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TotalEnergies hindered by legal framework on more Myanmar action

© BloombergDemonstrators hold up images of Aung San Suu Kyi during a protest against Myanmar coup outside the Embassy of Myanmar in Bangkok, Thailand, on Monday, Feb. 1, 2021. Photographer: Andre Malerba/Bloomberg
Demonstrators hold up images of Aung San Suu Kyi during a protest against Myanmar coup outside the Embassy of Myanmar in Bangkok, Thailand, on Monday, Feb. 1, 2021. Photographer: Andre Malerba/Bloomberg

French energy giant TotalEnergies has said it has done everything within its power for now to limit revenues going to the military junta in Myanmar while staying within a legal framework and maintaining crucial power supplies.

Myanmar has been in turmoil since the military overthrew Aung San Suu Kyi and her National League for Democracy (NLD) government on February 1 and launched a brutal crackdown on dissent.

As a result, international businesses active in the country have come under pressure from rights groups, as well as Myanmar’s shadow civilian government – that is seeking to reverse the coup – to review their operations and halt payments flowing to the military government.

TotalEnergies, formerly known as Total, and its partner in Myanmar, Chevron, said last week that they were suspending payments from a gas transportation joint venture that would have reached the military junta.

TotalEnergies chairman and chief executive Patrick Pouyanne told a shareholder meeting on Friday that the only way to fully stop all revenues flowing to the junta would be to stop production at the Yadana gas fields, which are operated by the French company and supply power plants in Thailand and Myanmar’s domestic market, reported Reuters.

“Gas produced by the Yadana Project is used to supply electricity for approximately half the population of Yangon, Myanmar’s largest city, and also for people in Thailand. Effectively turning off the power to half of Yangon’s homes, schools and hospitals – in the middle of a state of emergency and a pandemic – risks creating even more hardship,” Chevron said last week.

TotalEnergies has rejected the option of turning off production at Yadana for now, saying it would expose workers and the energy giant to legal threats and penalise the region in terms of energy access.

“First of all, the bulk of revenues come from the fact there’s a client that buys that production, which is Thai company PTTEP … and then there are the taxes,” Reuters reported Pouyanne as saying.

“Deciding to not pay taxes would mean we would be in breach of the law, there’s a criminal risk attached.”

Total would comply with any further sanctions imposed on Myanmar, including by the US and the European Union, Pouyanne added.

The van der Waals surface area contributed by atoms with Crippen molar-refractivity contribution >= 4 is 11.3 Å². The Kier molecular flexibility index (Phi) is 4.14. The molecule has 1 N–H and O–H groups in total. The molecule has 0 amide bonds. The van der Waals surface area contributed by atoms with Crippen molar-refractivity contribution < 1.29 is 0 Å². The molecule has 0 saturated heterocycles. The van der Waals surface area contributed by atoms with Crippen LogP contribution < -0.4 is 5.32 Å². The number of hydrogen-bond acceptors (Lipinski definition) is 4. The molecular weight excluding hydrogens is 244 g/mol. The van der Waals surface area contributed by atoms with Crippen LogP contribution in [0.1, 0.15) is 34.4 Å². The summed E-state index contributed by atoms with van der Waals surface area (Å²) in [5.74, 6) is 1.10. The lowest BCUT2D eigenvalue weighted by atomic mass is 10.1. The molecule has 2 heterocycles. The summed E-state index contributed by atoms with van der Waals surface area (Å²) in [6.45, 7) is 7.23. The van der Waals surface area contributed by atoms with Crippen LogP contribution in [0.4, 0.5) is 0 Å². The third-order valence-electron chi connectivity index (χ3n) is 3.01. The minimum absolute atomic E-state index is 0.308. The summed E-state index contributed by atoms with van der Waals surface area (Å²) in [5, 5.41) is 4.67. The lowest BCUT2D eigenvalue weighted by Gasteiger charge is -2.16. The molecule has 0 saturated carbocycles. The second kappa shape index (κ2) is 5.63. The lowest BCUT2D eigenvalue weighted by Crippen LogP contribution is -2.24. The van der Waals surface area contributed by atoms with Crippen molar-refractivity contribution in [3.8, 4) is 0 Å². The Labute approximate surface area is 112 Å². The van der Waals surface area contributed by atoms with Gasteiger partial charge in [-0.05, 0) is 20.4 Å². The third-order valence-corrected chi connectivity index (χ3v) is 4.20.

Last week shareholders in the Moattama Gas Transportation Company (MGTC) – led by Total and Chevron and which also includes Thailand’s PTT Exploration & Production (PTTEP) and state-backed Myanmar Oil and Gas Enterprise (MOGE) – voted to suspend all cash distributions effective April 1.

This action will stop revenues reaching the state-run MOGE, which is effectively controlled by the military government. However, MOGE is also a partner in the offshore Yadana gas field, and will continue to receive revenues from the upstream project.

Human Rights Watch welcomed the suspension of payments to MOGE, which helps fund the military-led government’s aggressive campaign against dissidents. Human Rights Watch said Friday that governments and energy companies should follow the lead of Chevron and TotalEnergies by also stopping payments to the military-led government.

“Governments and all energy companies operating in Myanmar should take stronger action to block natural gas revenues flowing to the Myanmar military. Natural gas revenue is the military’s largest source of foreign currency income, including approximately $1 billion in duties, taxes, royalties, fees, tariffs, and other profits. The dividends suspended by Chevron and Total are a minimal part of the overall payments the government receives from natural gas,” said Human Rights Watch.

“Chevron and Total’s recent decision is a step in the right direction, but it affects less than 5% of the natural gas revenue the Myanmar junta receives,” said John Sifton, Asia advocacy director at Human Rights Watch. “To have real impact, governments and companies need to go further to stop the junta from receiving funds or accessing bank accounts that receive payments.”

Coup leader senior general Min Aung Hlaing has justified his February 1 power grab by claiming electoral fraud in November elections won by Aung San Suu Kyi’s NLD party. Independent observers dispute the assertions of widespread irregularities.

Myanmar’s security forces have killed more than 800 people since the coup, according to figures cited by the United Nations. More than 4,000 people have been detained, said the UN.

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